Friday, 12 April 2013

Transporting Livestock

When we were rationalising things in preparation for our move to Bathurst, we took a careful look at what we had in our back garden. We had spent a lot of time and effort getting it to a point where we liked looking at it, and whilst we knew we couldn’t just take all the plants with us, we had other, non-plant things that reflected our personalities. We had to look at these things to see whether they were things we could let go of, or not.

the offending rain gauge
I’m a bit of a weather obsessive. Dad tried to teach all us kids about weather maps (isobars, high pressure systems, etc, etc), and whilst not all of it stuck in my head, the interest in the weather took hold. Anyway, because of this, we have a rain gauge. It’s getting quite old (it’s hard to read the numbers on the side of it, which kind of defeats the purpose of having it), so maybe we just buy a new one?

We have a wind-chime that my brother gave me as a gift. The bit that dangles down to catch the wind has fallen off, so it doesn’t chime very often (some would say that is the best kind of wind-chime to have!). Perhaps I can let go of the thought that throwing it out would be an insult to my brother. I do like the sound of wind-chimes, but I’m sure they sell them in Bathurst, so I can get one there.

Yes, I know, I’ve wandered off the point again. How does this all relate to transporting livestock?
Well, we have a worm farm. I’m pretty diligent about collecting scraps in the kitchen so things that can go into the worm farm don’t go into the garbage. Over the years, I’ve used the worm wee (or worm tea, as some more delicately put it) and the worm poo (worm castings) on the garden with wonderful results. And the worm factory is a couple of storeys high now.

But, would you believe it? Les had just assumed that we wouldn’t be taking it with us! He thought it fell into the category of “just get a new one” when we are in Bathurst. Hah! No way! What a waste of all that goodness, and it’s needed for setting up the vegie patch. Nothing better than worm waste to improve the soil.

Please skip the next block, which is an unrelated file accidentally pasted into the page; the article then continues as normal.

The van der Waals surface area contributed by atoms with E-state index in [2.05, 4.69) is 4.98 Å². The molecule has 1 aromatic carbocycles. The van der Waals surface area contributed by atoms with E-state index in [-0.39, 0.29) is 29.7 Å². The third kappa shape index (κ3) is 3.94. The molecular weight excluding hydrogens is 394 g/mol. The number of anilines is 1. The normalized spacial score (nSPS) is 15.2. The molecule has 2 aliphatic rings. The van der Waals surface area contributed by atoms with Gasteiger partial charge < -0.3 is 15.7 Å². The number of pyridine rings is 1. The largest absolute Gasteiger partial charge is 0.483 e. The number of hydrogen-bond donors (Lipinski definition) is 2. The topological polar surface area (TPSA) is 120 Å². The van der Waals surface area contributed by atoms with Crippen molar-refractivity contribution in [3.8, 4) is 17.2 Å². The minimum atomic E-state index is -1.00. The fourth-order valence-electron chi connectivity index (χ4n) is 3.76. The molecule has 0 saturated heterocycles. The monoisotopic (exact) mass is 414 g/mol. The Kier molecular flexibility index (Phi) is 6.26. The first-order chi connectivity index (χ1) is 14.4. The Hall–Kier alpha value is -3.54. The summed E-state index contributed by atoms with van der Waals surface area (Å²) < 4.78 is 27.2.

So, the challenge was, how do we move the worm farm? Pretty sure the removalists won’t take it. If they won’t take any foodstuffs where the packets are open, I can’t see them taking a worm farm. Once Les had accepted that we were taking the worm farm with us, he quickly got onto solving the problem of how to transport our livestock, and their home, from Sydney to Bathurst, in our little Corolla. Issue #1 – how to fit the farm into the boot. Issue #2 – how to not make an almighty mess of the car. Issue #3 – how to make sure we don’t lose too many of the worms, through them going walkabout in the car (can a worm do that?).

garden decoration that IS going to Bathurst
Issue #1 was dealt with by taking the legs off the farm – easy peasy. Issue #2 was dealt with by making sure the tap was closed tightly, putting the farm on top of things to have it resting level, enclosing the whole thing inside a couple of heavy duty garbage bags, with a tarp underneath. Issue #3 wasn’t dealt with at all. I suppose I didn’t really think of that issue until we got to Bathurst and found that some of the worms had, indeed, gone walkabout. Why did they want to stray away from where the food was? Oh, well.
But, overall, it was a successful move. We didn’t lose too many worms, and the worm farm is now safely hidden down the side of the house, under a tree, with plenty of shade, and fairly easy for me to get to from the kitchen.

I just hope the transporting of our other livestock (Maggie the nutso cat) goes as smoothly!

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